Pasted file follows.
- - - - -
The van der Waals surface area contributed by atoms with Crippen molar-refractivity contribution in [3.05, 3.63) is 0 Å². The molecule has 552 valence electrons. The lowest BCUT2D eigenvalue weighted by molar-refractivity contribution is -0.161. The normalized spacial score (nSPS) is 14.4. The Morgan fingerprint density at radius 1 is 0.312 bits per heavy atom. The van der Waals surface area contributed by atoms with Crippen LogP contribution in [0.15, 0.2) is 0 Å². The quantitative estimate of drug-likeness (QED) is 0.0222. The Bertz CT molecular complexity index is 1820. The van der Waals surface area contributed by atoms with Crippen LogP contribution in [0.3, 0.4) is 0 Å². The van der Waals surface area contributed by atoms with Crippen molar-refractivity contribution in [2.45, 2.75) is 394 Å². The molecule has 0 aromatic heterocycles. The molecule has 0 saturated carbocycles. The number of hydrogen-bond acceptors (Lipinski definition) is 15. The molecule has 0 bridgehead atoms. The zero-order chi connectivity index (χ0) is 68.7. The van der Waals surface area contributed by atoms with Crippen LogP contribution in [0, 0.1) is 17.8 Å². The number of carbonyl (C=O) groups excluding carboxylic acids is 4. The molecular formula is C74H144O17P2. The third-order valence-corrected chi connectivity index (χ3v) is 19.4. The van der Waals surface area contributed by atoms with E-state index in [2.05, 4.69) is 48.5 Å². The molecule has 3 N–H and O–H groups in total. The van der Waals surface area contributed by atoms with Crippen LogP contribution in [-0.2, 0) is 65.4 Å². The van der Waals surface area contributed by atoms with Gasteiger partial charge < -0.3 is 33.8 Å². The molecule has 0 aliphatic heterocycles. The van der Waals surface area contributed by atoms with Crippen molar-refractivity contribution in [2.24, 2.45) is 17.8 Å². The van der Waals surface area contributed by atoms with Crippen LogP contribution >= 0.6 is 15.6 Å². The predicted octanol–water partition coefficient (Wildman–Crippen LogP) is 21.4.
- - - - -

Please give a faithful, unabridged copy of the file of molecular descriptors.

The van der Waals surface area contributed by atoms with Crippen molar-refractivity contribution in [3.05, 3.63) is 0 Å². The molecule has 552 valence electrons. The lowest BCUT2D eigenvalue weighted by molar-refractivity contribution is -0.161. The normalized spacial score (nSPS) is 14.4. The Morgan fingerprint density at radius 1 is 0.312 bits per heavy atom. The van der Waals surface area contributed by atoms with Crippen LogP contribution in [0.15, 0.2) is 0 Å². The quantitative estimate of drug-likeness (QED) is 0.0222. The Bertz CT molecular complexity index is 1820. The van der Waals surface area contributed by atoms with Crippen LogP contribution in [0.3, 0.4) is 0 Å². The van der Waals surface area contributed by atoms with Crippen molar-refractivity contribution in [2.45, 2.75) is 394 Å². The molecule has 0 aromatic heterocycles. The molecule has 0 saturated carbocycles. The number of hydrogen-bond acceptors (Lipinski definition) is 15. The molecule has 0 bridgehead atoms. The zero-order chi connectivity index (χ0) is 68.7. The van der Waals surface area contributed by atoms with Crippen LogP contribution in [0, 0.1) is 17.8 Å². The number of carbonyl (C=O) groups excluding carboxylic acids is 4. The molecular formula is C74H144O17P2. The third-order valence-corrected chi connectivity index (χ3v) is 19.4. The van der Waals surface area contributed by atoms with E-state index in [2.05, 4.69) is 48.5 Å². The molecule has 3 N–H and O–H groups in total. The van der Waals surface area contributed by atoms with Crippen LogP contribution in [-0.2, 0) is 65.4 Å². The van der Waals surface area contributed by atoms with Gasteiger partial charge < -0.3 is 33.8 Å². The molecule has 0 aliphatic heterocycles. The van der Waals surface area contributed by atoms with Crippen molar-refractivity contribution in [2.24, 2.45) is 17.8 Å². The van der Waals surface area contributed by atoms with Crippen LogP contribution >= 0.6 is 15.6 Å². The predicted octanol–water partition coefficient (Wildman–Crippen LogP) is 21.4.